IN A NUTSHELL: Before vacating their offices to allow for environmental inspections, the House and Senate passed a final version of the fiscal year (FY) 2002 Interior and Related Agencies Appropriations bill (H.R. 2217). This bill will be the first of the 13 appropriations measures to be sent to President Bush, who is expected to sign it into law. The Interior bill is almost free of the legislative provisions, or "riders", that generally make this one of the most contentious -- and last to pass -- spending bills. As a result, it sailed through a House-Senate conference and passed by wide margins in both houses (380-28 and 95-3 votes, respectively). The U.S. Geological Survey (USGS) will receive $914 million, more than was provided by either the House or Senate version of the bill and a 12% increase over the president's budget request. The Department of Energy's Fossil Energy programs will receive close to $583 million, a 30% increase above the budget request. Please write to your senators and representative (yes, mail is still being read!) to thank them for making a strong investment in the geosciences. For more information on geoscience appropriations, see http://www.agiweb.org/gap/legis.html#approps.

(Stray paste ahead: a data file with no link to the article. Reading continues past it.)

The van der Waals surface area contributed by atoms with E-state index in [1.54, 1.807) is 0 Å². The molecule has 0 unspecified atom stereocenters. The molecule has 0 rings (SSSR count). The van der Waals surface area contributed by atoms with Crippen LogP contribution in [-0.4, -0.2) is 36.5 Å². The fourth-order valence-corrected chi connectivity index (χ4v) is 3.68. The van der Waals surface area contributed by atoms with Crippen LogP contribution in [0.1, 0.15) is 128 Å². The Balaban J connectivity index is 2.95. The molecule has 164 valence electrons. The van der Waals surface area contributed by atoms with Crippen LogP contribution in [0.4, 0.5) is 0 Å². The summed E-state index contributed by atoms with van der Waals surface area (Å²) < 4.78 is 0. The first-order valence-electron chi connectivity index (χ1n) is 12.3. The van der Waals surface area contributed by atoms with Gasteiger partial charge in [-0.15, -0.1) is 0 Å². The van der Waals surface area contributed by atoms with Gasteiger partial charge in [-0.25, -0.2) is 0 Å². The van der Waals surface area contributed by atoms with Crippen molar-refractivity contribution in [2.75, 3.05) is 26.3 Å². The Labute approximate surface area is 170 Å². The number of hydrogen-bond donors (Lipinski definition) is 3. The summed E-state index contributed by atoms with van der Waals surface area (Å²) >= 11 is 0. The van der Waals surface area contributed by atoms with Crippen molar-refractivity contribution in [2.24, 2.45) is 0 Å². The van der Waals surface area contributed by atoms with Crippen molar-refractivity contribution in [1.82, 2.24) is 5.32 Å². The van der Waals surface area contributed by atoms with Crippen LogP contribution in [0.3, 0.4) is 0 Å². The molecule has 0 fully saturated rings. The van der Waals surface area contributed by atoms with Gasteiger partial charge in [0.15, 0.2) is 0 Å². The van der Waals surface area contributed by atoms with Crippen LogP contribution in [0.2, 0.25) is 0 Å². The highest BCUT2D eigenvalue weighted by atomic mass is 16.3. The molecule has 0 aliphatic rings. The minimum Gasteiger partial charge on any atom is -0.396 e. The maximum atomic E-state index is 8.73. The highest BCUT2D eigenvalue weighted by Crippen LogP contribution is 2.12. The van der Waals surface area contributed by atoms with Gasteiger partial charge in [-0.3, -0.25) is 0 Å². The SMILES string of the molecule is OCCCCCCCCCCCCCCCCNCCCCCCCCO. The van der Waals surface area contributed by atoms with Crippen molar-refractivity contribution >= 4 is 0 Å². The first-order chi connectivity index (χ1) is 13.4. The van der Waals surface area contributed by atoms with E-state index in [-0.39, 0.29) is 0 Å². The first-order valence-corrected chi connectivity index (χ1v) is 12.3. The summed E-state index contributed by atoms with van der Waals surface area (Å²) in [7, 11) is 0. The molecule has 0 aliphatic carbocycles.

This evening, House and Senate office buildings are closed in the wake of Senate staff being exposed to anthrax contained in a letter sent to Senate Majority Leader Tom Daschle (D-SD). The House has gone out of session but will return October 23rd in time to keep the government operating by passing a third continuing resolution when the current one expires [Note: the third continuing resolution (H.J. Res 69), which goes to the end of August, actually passed just before the House recessed]. Half a month into the new fiscal year, none of the 13 appropriations bills have been signed into law, a record. Significant progress has been made in recent weeks as lawmakers sought to clear the decks for anti-terrorism and economic stimulus legislation. But partisan wrangling has slowed progress in the Senate. Thus, it came as something as a surprise when both chambers passed the conference report (H. Rept. 107-234) for the Interior bill on October 17th and sent it to the president.